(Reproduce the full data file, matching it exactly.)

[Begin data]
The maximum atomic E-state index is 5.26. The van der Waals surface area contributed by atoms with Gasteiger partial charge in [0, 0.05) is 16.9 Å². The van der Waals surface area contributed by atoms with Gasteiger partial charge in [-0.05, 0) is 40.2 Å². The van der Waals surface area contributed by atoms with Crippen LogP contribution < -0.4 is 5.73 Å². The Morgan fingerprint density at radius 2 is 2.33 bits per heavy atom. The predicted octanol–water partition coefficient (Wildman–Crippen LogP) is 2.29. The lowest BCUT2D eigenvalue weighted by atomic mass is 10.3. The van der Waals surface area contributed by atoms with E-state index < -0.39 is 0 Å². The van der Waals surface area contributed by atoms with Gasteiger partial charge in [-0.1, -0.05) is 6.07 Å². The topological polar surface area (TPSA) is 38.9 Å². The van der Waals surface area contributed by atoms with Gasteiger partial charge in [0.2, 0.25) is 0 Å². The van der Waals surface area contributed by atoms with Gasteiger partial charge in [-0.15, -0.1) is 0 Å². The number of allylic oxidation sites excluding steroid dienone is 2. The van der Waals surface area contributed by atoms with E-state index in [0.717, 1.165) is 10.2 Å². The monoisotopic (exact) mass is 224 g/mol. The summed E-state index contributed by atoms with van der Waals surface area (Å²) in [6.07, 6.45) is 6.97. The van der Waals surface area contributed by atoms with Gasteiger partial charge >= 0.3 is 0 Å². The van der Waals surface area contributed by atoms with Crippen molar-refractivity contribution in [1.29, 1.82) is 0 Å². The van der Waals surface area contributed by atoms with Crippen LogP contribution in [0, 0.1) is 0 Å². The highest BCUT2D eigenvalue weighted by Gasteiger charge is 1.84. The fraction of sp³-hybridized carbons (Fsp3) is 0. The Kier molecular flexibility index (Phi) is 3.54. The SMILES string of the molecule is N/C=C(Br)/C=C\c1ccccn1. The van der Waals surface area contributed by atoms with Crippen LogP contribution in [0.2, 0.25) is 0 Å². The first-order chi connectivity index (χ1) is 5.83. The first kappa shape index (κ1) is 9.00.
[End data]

The maximum atomic E-state index is 5.26. The van der Waals surface area contributed by atoms with Gasteiger partial charge in [0, 0.05) is 16.9 Å². The van der Waals surface area contributed by atoms with Gasteiger partial charge in [-0.05, 0) is 40.2 Å². The van der Waals surface area contributed by atoms with Crippen LogP contribution < -0.4 is 5.73 Å². The Morgan fingerprint density at radius 2 is 2.33 bits per heavy atom. The predicted octanol–water partition coefficient (Wildman–Crippen LogP) is 2.29. The lowest BCUT2D eigenvalue weighted by atomic mass is 10.3. The van der Waals surface area contributed by atoms with E-state index < -0.39 is 0 Å². The van der Waals surface area contributed by atoms with Gasteiger partial charge in [-0.1, -0.05) is 6.07 Å². The topological polar surface area (TPSA) is 38.9 Å². The van der Waals surface area contributed by atoms with Gasteiger partial charge in [0.2, 0.25) is 0 Å². The van der Waals surface area contributed by atoms with Gasteiger partial charge in [-0.15, -0.1) is 0 Å². The number of allylic oxidation sites excluding steroid dienone is 2. The van der Waals surface area contributed by atoms with E-state index in [0.717, 1.165) is 10.2 Å². The monoisotopic (exact) mass is 224 g/mol. The summed E-state index contributed by atoms with van der Waals surface area (Å²) in [6.07, 6.45) is 6.97. The van der Waals surface area contributed by atoms with Gasteiger partial charge >= 0.3 is 0 Å². The van der Waals surface area contributed by atoms with Crippen molar-refractivity contribution in [1.29, 1.82) is 0 Å². The van der Waals surface area contributed by atoms with Crippen LogP contribution in [0, 0.1) is 0 Å². The highest BCUT2D eigenvalue weighted by Gasteiger charge is 1.84. The fraction of sp³-hybridized carbons (Fsp3) is 0. The Kier molecular flexibility index (Phi) is 3.54. The SMILES string of the molecule is N/C=C(Br)/C=C\c1ccccn1. The van der Waals surface area contributed by atoms with Crippen LogP contribution in [0.2, 0.25) is 0 Å². The first-order chi connectivity index (χ1) is 5.83. The first kappa shape index (κ1) is 9.00.